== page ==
If it takes faith to be a person of faith, it also seems to take a lot of faith to be a person of no faith. That is, unbelievers seem to require as much faith as believers do. Just consider some of the bizarre explanations they have to come up with to explain religion and other things not commensurate with, or understandable by, philosophical naturalism.
For example, an October 2004 issue of Time magazine had a cover story about the “God gene”. At the same time Dean Hamer wrote the book, The God Gene: How Faith is Hardwired into our Genes. What is this all about?
Darwinists and secular scientists have long been baffled at the phenomenon of religious belief. If there is no transcendent being, if all that matters is matter, then why this persistent and universal belief in the supernatural and God? Well, some are now positing that our DNA compels us to seek this non-existent God.
Indeed, whole new fields, such as sociobiology and evolutionary psychology, are trying to explain a whole lot of things that do not seem to make sense from a naturalistic framework. If nature is all there is, then how does one explain altruism, selflessness, the love of music or the hunger for transcendence?
These folk come up with some pretty incredible answers – answers that seem to require as much faith as does belief in God. Indeed, if it is true that every culture throughout human history has believed in God or the gods, or the supernatural, it seems that a likely possibility is that such things actually exist.
Why would a godless universe put in a god gene if there is no reason for it? The reply of evolutionary psychology is that although we are made up of nothing but selfish genes, it does seem that selflessness exists. But in fact this is really selfishness in disguise. On and on the convoluted reasoning goes.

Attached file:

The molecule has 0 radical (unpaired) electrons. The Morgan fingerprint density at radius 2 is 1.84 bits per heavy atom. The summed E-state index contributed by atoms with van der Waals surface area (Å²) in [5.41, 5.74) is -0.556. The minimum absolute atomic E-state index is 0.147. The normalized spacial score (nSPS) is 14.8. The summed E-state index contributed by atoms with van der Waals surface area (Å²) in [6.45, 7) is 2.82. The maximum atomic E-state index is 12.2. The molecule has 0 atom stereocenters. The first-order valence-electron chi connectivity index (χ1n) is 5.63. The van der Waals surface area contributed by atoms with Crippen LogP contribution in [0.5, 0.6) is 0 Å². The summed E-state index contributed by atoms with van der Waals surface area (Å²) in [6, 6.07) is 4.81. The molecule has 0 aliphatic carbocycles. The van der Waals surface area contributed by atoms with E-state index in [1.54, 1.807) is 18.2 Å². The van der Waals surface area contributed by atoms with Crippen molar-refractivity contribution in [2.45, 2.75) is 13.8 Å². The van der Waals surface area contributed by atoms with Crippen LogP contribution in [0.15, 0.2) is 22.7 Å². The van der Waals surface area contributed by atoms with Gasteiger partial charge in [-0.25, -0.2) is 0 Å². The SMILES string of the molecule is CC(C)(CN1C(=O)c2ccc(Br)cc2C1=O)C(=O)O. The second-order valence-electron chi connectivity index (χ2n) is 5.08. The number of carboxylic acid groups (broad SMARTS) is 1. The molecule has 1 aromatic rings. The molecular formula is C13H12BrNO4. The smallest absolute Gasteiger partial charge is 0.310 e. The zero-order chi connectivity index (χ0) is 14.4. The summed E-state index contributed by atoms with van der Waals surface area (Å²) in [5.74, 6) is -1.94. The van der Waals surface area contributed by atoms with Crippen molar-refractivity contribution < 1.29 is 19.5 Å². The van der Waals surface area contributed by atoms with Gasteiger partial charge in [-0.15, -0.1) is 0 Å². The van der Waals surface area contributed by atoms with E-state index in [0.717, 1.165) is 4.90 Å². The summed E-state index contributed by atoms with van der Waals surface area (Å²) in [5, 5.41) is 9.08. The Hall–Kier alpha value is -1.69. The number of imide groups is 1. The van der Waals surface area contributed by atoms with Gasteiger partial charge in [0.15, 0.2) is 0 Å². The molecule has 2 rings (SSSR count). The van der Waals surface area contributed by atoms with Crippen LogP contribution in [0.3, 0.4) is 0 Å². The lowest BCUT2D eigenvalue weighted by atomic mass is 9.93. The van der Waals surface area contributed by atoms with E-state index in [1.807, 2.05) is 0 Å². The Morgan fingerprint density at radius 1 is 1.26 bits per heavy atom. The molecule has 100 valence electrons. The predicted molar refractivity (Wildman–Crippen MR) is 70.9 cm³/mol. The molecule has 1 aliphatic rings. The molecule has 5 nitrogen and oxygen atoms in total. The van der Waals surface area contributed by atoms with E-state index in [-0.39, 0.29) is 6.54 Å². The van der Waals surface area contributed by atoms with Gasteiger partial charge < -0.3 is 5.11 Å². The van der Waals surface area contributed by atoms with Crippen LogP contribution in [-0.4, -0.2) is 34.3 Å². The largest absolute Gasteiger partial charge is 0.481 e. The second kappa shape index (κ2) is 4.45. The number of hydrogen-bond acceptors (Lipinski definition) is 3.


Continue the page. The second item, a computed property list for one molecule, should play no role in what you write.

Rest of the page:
If the principle of Occam’s Razor is relevant here, then we should go for the simplest explanation, or the one with the least number of assumptions being drawn upon. And in this case that would seem to be this: nearly everyone believes in God and/or the supernatural because God and/or the supernatural exist. Of course other explanations can be offered. But this one seems as likely as any other. And it seems to require no more faith than any other.
Chuck Colson, writing in the November 28 2006 Breakpoint, also makes this point. He cites a book by the late Australian philosopher, David Stove (Darwinian Fairytales, 1996) in which he takes on Darwinism and socio-biology. Says Colson, “As the philosopher David Stove pointed out, altruism – the willingness, that is, to sacrifice for others – is obviously disadvantageous in what Darwin called ‘the struggle for life.’ In a world where the goal is to pass on your selfish gene, helping someone else pass on theirs makes no sense.”
He continues, “In the Darwinian scheme, true altruism ‘has no place in nature.’ When you start from the assumption that our behavior is the product of ‘selfish genes,’ then you must agree with the sociobiologist who wrote ‘scratch an ‘altruist’ and watch a hypocrite bleed’.”
“Little wonder that Stove called Darwinism, especially sociobiology, a ‘ridiculous slander on human beings.’ Darwinism not only cannot account for what is most essentially human – that is, things like altruism and music – it insists on denigrating them, as well.”
Quite so. But the biblical worldview makes much more sense. Because we are made in God’s image, men and women are capable of doing great and selfless deeds. But because we are fallen, we are also capable of doing great evil. As Colson concludes,
“In contrast, Christians understand that while we are born with the capacity for selfishness and even cruelty, we are also capable of caring for others. Because we are created in the image of God, we not only don’t have to be at war with our neighbors, we can willingly die for them, as well.”
Whether this approach to life takes more faith to believe than that offered by the philosophical naturalists is a moot point. But it seems the overwhelming majority of the world’s population would subscribe to the former view. It not only seems to make more sense, but it seems to require a lot less faith to believe in as well.